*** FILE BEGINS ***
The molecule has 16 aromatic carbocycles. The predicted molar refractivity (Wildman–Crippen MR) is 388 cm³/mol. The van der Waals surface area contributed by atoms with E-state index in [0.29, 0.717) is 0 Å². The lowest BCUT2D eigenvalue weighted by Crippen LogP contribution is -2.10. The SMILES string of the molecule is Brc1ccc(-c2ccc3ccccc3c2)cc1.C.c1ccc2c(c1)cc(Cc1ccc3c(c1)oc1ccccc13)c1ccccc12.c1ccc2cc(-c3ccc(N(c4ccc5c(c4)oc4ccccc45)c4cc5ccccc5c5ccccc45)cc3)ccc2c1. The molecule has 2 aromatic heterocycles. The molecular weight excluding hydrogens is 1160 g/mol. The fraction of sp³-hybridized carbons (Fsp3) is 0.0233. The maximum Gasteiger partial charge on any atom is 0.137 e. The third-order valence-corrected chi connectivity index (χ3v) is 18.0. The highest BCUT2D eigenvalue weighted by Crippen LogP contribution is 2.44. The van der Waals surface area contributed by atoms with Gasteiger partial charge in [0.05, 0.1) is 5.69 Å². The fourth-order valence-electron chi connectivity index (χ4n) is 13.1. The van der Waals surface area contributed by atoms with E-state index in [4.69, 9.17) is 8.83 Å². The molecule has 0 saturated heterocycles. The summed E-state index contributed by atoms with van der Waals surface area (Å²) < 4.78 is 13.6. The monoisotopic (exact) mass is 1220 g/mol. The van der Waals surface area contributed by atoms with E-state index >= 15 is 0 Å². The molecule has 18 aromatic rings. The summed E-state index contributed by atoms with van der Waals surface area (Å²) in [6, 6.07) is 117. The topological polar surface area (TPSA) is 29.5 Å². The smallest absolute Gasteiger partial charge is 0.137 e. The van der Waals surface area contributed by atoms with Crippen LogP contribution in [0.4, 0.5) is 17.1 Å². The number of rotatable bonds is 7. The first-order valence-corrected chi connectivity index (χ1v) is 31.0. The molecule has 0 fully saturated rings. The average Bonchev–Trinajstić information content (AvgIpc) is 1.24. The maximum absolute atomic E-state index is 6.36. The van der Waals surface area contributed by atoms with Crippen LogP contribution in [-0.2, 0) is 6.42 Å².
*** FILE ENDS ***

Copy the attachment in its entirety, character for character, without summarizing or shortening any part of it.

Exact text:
The molecule has 16 aromatic carbocycles. The predicted molar refractivity (Wildman–Crippen MR) is 388 cm³/mol. The van der Waals surface area contributed by atoms with E-state index in [0.29, 0.717) is 0 Å². The lowest BCUT2D eigenvalue weighted by Crippen LogP contribution is -2.10. The SMILES string of the molecule is Brc1ccc(-c2ccc3ccccc3c2)cc1.C.c1ccc2c(c1)cc(Cc1ccc3c(c1)oc1ccccc13)c1ccccc12.c1ccc2cc(-c3ccc(N(c4ccc5c(c4)oc4ccccc45)c4cc5ccccc5c5ccccc45)cc3)ccc2c1. The molecule has 2 aromatic heterocycles. The molecular weight excluding hydrogens is 1160 g/mol. The fraction of sp³-hybridized carbons (Fsp3) is 0.0233. The maximum Gasteiger partial charge on any atom is 0.137 e. The third-order valence-corrected chi connectivity index (χ3v) is 18.0. The highest BCUT2D eigenvalue weighted by Crippen LogP contribution is 2.44. The van der Waals surface area contributed by atoms with Gasteiger partial charge in [0.05, 0.1) is 5.69 Å². The fourth-order valence-electron chi connectivity index (χ4n) is 13.1. The van der Waals surface area contributed by atoms with E-state index in [4.69, 9.17) is 8.83 Å². The molecule has 0 saturated heterocycles. The summed E-state index contributed by atoms with van der Waals surface area (Å²) < 4.78 is 13.6. The monoisotopic (exact) mass is 1220 g/mol. The van der Waals surface area contributed by atoms with E-state index >= 15 is 0 Å². The molecule has 18 aromatic rings. The summed E-state index contributed by atoms with van der Waals surface area (Å²) in [6, 6.07) is 117. The topological polar surface area (TPSA) is 29.5 Å². The smallest absolute Gasteiger partial charge is 0.137 e. The van der Waals surface area contributed by atoms with Crippen LogP contribution in [0.4, 0.5) is 17.1 Å². The number of rotatable bonds is 7. The first-order valence-corrected chi connectivity index (χ1v) is 31.0. The molecule has 0 fully saturated rings. The average Bonchev–Trinajstić information content (AvgIpc) is 1.24. The maximum absolute atomic E-state index is 6.36. The van der Waals surface area contributed by atoms with Crippen LogP contribution in [-0.2, 0) is 6.42 Å².